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College move-in week is an exciting time in parents' and students' lives — but it doesn't come cheap.

We've all heard about the rising cost of college tuition, and anyone who's purchased a college textbook knows how financially daunting higher education can be.

But there are other costs that often get lost in the discussion — things that many Americans may take for granted, but are a significant challenge for others. Dorm living requires some basics that some students struggle to afford. Considering the fact that the average family spends close to $1000 on college back-to-school items, kids who are coming from disadvantaged communities or are the first in their families to go to college may not be prepared for the cost of moving in to their dorm rooms.


The toll of student debt...

Posted by Grown and Flown on Tuesday, July 31, 2018

Some moms recognized that students who couldn't afford dorm essentials needed some help — so they took action.

Mary Dell Harrington and Lisa Heffernan are the moms behind the website Grown and Flown — an online community for parents with kids ages 15 to 25. When one of their readers suggested raising funds for college students who could use some assistance with getting settled at school, the moms created an initiative now known as Move In Moms.

Harrington, an alumna of University of Texas at Austin, enlisted the help of businesses and other parents — in partnership with her alma mater — to raise funds for over 200 students in the UT Austin Foundation Scholars Program to get dorm supplies last year.

Each student received a dorm bundle, which included a laundry hamper, sheets, a pillow, a shower caddy, a surge protector, towels, a mattress pad, and a bed bug encasement. Harrington said that it was exciting to support students by offering them items "to feather their nest a little bit."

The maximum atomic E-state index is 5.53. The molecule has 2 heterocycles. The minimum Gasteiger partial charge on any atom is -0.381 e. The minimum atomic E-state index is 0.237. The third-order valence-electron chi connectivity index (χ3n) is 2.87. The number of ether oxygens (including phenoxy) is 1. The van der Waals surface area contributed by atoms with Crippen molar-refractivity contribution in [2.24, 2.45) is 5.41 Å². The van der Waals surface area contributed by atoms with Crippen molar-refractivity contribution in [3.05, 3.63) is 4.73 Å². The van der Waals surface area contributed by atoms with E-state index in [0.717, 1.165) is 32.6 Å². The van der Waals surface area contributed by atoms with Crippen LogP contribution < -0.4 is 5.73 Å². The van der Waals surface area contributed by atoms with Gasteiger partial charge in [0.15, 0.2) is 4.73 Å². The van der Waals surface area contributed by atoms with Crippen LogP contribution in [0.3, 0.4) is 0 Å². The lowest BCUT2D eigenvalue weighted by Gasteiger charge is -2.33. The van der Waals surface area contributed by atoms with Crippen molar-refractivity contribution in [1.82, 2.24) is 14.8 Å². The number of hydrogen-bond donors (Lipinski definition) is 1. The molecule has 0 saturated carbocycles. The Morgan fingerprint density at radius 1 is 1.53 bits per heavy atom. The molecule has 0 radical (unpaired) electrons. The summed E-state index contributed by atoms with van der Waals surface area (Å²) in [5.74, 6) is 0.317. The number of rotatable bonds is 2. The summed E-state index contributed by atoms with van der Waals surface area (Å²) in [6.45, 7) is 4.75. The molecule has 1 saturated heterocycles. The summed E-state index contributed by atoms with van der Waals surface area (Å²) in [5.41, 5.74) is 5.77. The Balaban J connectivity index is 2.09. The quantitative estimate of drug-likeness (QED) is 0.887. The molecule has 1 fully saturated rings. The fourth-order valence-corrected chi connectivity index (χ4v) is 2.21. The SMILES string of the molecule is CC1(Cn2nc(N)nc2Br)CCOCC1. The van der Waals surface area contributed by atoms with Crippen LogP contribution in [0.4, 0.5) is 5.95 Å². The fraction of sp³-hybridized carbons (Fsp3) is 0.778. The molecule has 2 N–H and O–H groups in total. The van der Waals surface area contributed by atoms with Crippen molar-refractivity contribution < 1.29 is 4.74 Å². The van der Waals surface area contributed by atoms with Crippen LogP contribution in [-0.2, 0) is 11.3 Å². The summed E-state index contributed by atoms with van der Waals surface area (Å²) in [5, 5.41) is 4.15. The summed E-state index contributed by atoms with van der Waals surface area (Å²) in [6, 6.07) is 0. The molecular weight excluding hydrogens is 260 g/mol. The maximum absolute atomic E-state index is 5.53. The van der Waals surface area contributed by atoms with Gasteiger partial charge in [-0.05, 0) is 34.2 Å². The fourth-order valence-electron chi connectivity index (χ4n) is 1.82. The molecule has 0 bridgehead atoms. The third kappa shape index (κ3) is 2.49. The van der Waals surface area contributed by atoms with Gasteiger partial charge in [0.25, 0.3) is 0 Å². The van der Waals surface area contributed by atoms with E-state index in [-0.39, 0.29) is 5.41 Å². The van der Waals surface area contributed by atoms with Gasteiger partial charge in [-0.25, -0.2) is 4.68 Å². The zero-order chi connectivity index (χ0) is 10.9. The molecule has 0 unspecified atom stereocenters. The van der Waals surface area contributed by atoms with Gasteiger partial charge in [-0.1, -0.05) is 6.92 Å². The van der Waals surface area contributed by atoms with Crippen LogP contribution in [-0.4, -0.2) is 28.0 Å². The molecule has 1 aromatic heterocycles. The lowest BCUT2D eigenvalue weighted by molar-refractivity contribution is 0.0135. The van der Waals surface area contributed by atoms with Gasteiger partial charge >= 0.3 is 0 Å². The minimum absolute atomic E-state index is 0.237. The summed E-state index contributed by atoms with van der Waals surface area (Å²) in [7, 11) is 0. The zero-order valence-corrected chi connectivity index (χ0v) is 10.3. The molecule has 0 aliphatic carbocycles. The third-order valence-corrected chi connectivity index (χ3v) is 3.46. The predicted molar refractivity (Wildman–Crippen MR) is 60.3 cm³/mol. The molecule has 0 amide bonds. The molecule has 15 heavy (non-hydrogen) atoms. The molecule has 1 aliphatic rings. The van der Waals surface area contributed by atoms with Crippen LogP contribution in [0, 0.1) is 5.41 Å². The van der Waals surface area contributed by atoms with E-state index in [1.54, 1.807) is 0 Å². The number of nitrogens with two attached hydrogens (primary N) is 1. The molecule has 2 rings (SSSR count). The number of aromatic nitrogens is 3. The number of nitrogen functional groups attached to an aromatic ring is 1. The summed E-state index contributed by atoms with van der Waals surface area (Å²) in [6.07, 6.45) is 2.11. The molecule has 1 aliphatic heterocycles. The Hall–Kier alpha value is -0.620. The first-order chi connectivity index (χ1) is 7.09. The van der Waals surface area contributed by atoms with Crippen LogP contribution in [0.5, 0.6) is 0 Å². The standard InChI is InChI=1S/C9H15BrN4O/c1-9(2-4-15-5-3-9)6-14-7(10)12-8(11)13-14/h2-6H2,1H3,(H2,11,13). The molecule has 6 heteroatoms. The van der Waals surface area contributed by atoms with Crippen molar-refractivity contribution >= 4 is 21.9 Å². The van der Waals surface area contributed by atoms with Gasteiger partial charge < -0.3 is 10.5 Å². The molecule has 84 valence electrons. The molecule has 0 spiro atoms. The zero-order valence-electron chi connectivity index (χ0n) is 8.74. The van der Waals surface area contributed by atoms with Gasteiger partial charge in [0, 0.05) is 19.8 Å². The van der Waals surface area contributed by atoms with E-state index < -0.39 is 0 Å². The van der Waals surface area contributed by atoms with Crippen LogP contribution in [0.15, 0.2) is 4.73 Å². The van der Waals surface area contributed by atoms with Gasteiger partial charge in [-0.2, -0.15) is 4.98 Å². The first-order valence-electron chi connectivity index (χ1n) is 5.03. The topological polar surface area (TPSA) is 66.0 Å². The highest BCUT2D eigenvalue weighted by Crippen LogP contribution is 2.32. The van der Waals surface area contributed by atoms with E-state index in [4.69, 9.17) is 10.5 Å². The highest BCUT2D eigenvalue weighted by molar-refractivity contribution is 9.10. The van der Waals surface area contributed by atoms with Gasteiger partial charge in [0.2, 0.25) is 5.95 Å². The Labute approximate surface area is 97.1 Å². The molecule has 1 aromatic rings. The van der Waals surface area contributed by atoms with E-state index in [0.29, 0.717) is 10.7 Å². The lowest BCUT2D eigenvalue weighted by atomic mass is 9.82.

Target donated $10,000 for Move In Moms to purchase supplies for 250 hard-working college students.

The University of Texas has been on a mission to increase graduation rates, especially for students at risk of dropping out. Anything that eases the financial burden of these students makes a difference. Move In Moms is making move-in week less stressful for 250 students, many of whom are first generation college students working multiple jobs to pay for their education.

With a big corporate partner like Target in their court, hopefully Move In Moms will achieve their goal to spread to other universities. Surely plenty of parents facing their own empty nests would be happy to help other young people get a solid start in their college career.

Pretty much.

Posted by Grown and Flown on Tuesday, July 17, 2018

Unless or until college in the U.S. becomes more affordable, such programs are a necessity for many students.

As college costs rise higher education falls out of reach for many people. Even for those who receive scholarships or financial aid, additional expenses are sometimes unaffordable. Until we make some major changes on a broad level to make college less costly, communities helping communities will have to be the way we solve individual financial hardships.

If there's anyone we can count on to make sure kids are taken care of, it's moms. Keep up the awesome work, Move In Moms.

Albert Einstein